PKA and PenSam Partner in US Solar Power

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Stockholm (NordSIP) – PKA and PenSam announced a partnership to invest US$1.7 billion in solar power plants in California and Texas. The two Danish labour pension funds describe the investment as an important contribution to the green transition in the United States while giving its customers a stable return in times of market turmoil. PKA was responsible for 76.9% of the investment, while PenSam’s share is 23.1%

Together, the two Danish pension funds represent the pension interests of over 700,000 members and savings worth more than DKK450 billion. Together with AIP Management, the funds will be invested in the Prospero and Little Bear solar parks, based in the southern and western United States and managed by Longroad Energy. With the investment, PKA and PenSam take over 50% of the ownership of the parks.

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Together the solar panel farms cover an area equivalent to over 1,300 football fields. When the parks are ready in July and December 2020, respectively, they will generate the equivalent to the energy consumption of 280,000 Danish households. The solar parks have a total capacity of 588MW.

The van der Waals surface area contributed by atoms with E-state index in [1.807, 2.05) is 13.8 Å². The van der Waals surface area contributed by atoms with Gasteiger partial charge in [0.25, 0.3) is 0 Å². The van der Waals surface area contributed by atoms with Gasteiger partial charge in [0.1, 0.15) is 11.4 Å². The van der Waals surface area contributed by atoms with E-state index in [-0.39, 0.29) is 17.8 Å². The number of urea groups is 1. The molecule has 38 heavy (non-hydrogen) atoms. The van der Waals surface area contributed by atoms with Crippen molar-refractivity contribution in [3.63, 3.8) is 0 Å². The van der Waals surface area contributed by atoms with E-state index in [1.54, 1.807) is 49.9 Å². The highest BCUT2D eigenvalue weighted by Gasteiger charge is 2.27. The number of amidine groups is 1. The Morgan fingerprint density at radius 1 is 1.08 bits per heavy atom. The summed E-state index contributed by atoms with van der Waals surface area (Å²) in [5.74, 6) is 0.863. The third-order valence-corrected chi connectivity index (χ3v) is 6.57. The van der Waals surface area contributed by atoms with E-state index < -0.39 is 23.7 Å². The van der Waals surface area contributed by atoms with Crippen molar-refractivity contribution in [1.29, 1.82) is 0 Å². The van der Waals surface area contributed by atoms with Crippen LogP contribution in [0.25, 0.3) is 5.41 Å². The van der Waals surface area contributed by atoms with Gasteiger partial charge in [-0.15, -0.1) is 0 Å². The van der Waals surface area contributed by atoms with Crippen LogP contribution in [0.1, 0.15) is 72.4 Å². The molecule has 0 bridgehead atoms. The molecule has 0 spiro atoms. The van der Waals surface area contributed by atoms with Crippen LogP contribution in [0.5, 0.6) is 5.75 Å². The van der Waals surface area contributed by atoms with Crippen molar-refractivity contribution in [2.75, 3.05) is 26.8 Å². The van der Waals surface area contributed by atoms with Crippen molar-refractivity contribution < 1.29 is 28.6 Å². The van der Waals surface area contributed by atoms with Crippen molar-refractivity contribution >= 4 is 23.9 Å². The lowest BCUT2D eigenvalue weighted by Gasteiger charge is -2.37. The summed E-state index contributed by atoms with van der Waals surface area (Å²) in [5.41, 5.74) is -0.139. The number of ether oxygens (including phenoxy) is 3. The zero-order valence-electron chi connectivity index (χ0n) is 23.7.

“If we are to achieve the ambitious targets we set with the government back in September, it requires us to continue to make significant investments in green energy both at home and abroad. That is why we are pleased to be able to add such a significant climate investment to our already large portfolio of green projects,” says Jon Johnsen, CEO of PKA.

“Although the current markets in many ways create challenges, we maintain the long-term investment strategy, even when it comes to the strategy for more green investments. It is important to focus on the green transition that we make with this investment, which will at the same time ensure a stable return for members,” says Torsten Fels, CEO of PenSam.

Image by andreas160578 from Pixabay

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The coronavirus epidemic has further accelerated the rise of ESG into the investment mainstream. As deficits skyrocket, bond investors have an opportunity to engage with governments on climate change, argues Thomas Dillon, Senior Macro ESG Analyst at Aviva Investors.

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